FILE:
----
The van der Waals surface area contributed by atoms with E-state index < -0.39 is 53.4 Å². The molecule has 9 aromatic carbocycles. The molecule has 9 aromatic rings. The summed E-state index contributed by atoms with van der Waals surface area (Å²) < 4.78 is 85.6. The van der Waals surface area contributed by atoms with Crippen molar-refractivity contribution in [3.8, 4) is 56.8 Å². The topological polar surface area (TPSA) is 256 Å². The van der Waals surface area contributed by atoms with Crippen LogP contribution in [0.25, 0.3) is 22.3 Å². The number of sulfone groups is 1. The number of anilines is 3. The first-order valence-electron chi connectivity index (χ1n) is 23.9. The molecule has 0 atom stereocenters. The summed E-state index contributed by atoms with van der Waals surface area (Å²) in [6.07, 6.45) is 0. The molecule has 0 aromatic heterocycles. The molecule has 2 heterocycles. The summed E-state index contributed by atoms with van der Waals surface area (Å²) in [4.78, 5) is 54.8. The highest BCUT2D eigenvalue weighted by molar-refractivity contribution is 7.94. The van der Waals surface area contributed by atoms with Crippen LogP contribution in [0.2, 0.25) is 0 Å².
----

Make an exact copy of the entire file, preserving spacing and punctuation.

The van der Waals surface area contributed by atoms with E-state index < -0.39 is 53.4 Å². The molecule has 9 aromatic carbocycles. The molecule has 9 aromatic rings. The summed E-state index contributed by atoms with van der Waals surface area (Å²) < 4.78 is 85.6. The van der Waals surface area contributed by atoms with Crippen molar-refractivity contribution in [3.8, 4) is 56.8 Å². The topological polar surface area (TPSA) is 256 Å². The van der Waals surface area contributed by atoms with Crippen LogP contribution in [0.25, 0.3) is 22.3 Å². The number of sulfone groups is 1. The number of anilines is 3. The first-order valence-electron chi connectivity index (χ1n) is 23.9. The molecule has 0 atom stereocenters. The summed E-state index contributed by atoms with van der Waals surface area (Å²) in [6.07, 6.45) is 0. The molecule has 0 aromatic heterocycles. The molecule has 2 heterocycles. The summed E-state index contributed by atoms with van der Waals surface area (Å²) in [4.78, 5) is 54.8. The highest BCUT2D eigenvalue weighted by molar-refractivity contribution is 7.94. The van der Waals surface area contributed by atoms with Crippen LogP contribution in [0.2, 0.25) is 0 Å².